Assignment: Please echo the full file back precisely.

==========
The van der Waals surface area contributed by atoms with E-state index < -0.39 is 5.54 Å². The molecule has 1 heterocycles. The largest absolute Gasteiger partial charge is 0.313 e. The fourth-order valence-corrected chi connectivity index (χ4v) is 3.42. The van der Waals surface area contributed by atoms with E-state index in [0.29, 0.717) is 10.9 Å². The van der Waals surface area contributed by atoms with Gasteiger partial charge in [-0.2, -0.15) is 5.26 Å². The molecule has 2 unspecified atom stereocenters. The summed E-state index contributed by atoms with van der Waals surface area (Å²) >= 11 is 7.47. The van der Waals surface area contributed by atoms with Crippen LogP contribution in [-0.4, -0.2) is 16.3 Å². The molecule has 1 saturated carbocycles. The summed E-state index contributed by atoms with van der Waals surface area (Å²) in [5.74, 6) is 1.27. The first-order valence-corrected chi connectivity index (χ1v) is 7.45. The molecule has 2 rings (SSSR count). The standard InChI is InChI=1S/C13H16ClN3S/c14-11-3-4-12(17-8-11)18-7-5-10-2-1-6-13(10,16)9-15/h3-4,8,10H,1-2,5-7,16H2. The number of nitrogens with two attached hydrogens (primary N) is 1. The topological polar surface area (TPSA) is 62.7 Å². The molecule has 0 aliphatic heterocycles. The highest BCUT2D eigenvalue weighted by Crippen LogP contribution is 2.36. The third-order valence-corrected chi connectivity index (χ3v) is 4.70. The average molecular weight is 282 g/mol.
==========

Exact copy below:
The van der Waals surface area contributed by atoms with E-state index < -0.39 is 5.54 Å². The molecule has 1 heterocycles. The largest absolute Gasteiger partial charge is 0.313 e. The fourth-order valence-corrected chi connectivity index (χ4v) is 3.42. The van der Waals surface area contributed by atoms with E-state index in [0.29, 0.717) is 10.9 Å². The van der Waals surface area contributed by atoms with Gasteiger partial charge in [-0.2, -0.15) is 5.26 Å². The molecule has 2 unspecified atom stereocenters. The summed E-state index contributed by atoms with van der Waals surface area (Å²) >= 11 is 7.47. The van der Waals surface area contributed by atoms with Crippen LogP contribution in [-0.4, -0.2) is 16.3 Å². The molecule has 1 saturated carbocycles. The summed E-state index contributed by atoms with van der Waals surface area (Å²) in [5.74, 6) is 1.27. The first-order valence-corrected chi connectivity index (χ1v) is 7.45. The molecule has 2 rings (SSSR count). The standard InChI is InChI=1S/C13H16ClN3S/c14-11-3-4-12(17-8-11)18-7-5-10-2-1-6-13(10,16)9-15/h3-4,8,10H,1-2,5-7,16H2. The number of nitrogens with two attached hydrogens (primary N) is 1. The topological polar surface area (TPSA) is 62.7 Å². The molecule has 0 aliphatic heterocycles. The highest BCUT2D eigenvalue weighted by Crippen LogP contribution is 2.36. The third-order valence-corrected chi connectivity index (χ3v) is 4.70. The average molecular weight is 282 g/mol.